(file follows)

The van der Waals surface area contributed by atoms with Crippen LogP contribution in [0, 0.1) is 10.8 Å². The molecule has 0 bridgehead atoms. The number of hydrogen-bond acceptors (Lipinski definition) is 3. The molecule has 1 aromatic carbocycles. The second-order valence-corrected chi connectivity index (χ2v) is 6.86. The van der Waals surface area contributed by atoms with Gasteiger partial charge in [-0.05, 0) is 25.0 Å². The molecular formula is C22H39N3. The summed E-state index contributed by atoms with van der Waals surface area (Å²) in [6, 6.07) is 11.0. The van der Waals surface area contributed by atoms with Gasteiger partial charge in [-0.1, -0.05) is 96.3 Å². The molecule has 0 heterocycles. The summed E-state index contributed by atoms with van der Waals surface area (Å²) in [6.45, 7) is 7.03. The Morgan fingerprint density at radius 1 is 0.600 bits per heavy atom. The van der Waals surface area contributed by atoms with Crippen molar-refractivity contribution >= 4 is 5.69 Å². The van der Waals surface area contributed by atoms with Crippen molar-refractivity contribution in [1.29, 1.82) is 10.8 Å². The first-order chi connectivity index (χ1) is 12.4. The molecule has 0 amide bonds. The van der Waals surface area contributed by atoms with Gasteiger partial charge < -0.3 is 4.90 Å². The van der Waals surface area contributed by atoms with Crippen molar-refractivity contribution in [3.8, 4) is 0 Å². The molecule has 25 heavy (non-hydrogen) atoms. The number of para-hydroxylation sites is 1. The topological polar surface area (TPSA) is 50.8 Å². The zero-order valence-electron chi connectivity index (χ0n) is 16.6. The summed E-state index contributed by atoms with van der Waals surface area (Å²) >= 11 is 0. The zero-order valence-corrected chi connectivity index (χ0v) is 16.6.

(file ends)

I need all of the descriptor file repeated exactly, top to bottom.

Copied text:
The van der Waals surface area contributed by atoms with Crippen LogP contribution in [0, 0.1) is 10.8 Å². The molecule has 0 bridgehead atoms. The number of hydrogen-bond acceptors (Lipinski definition) is 3. The molecule has 1 aromatic carbocycles. The second-order valence-corrected chi connectivity index (χ2v) is 6.86. The van der Waals surface area contributed by atoms with Gasteiger partial charge in [-0.05, 0) is 25.0 Å². The molecular formula is C22H39N3. The summed E-state index contributed by atoms with van der Waals surface area (Å²) in [6, 6.07) is 11.0. The van der Waals surface area contributed by atoms with Gasteiger partial charge in [-0.1, -0.05) is 96.3 Å². The molecule has 0 heterocycles. The summed E-state index contributed by atoms with van der Waals surface area (Å²) in [6.45, 7) is 7.03. The Morgan fingerprint density at radius 1 is 0.600 bits per heavy atom. The van der Waals surface area contributed by atoms with Crippen molar-refractivity contribution >= 4 is 5.69 Å². The van der Waals surface area contributed by atoms with Crippen molar-refractivity contribution in [1.29, 1.82) is 10.8 Å². The first-order chi connectivity index (χ1) is 12.4. The molecule has 0 amide bonds. The van der Waals surface area contributed by atoms with Gasteiger partial charge < -0.3 is 4.90 Å². The van der Waals surface area contributed by atoms with Crippen molar-refractivity contribution in [3.8, 4) is 0 Å². The molecule has 25 heavy (non-hydrogen) atoms. The number of para-hydroxylation sites is 1. The topological polar surface area (TPSA) is 50.8 Å². The zero-order valence-electron chi connectivity index (χ0n) is 16.6. The summed E-state index contributed by atoms with van der Waals surface area (Å²) >= 11 is 0. The zero-order valence-corrected chi connectivity index (χ0v) is 16.6.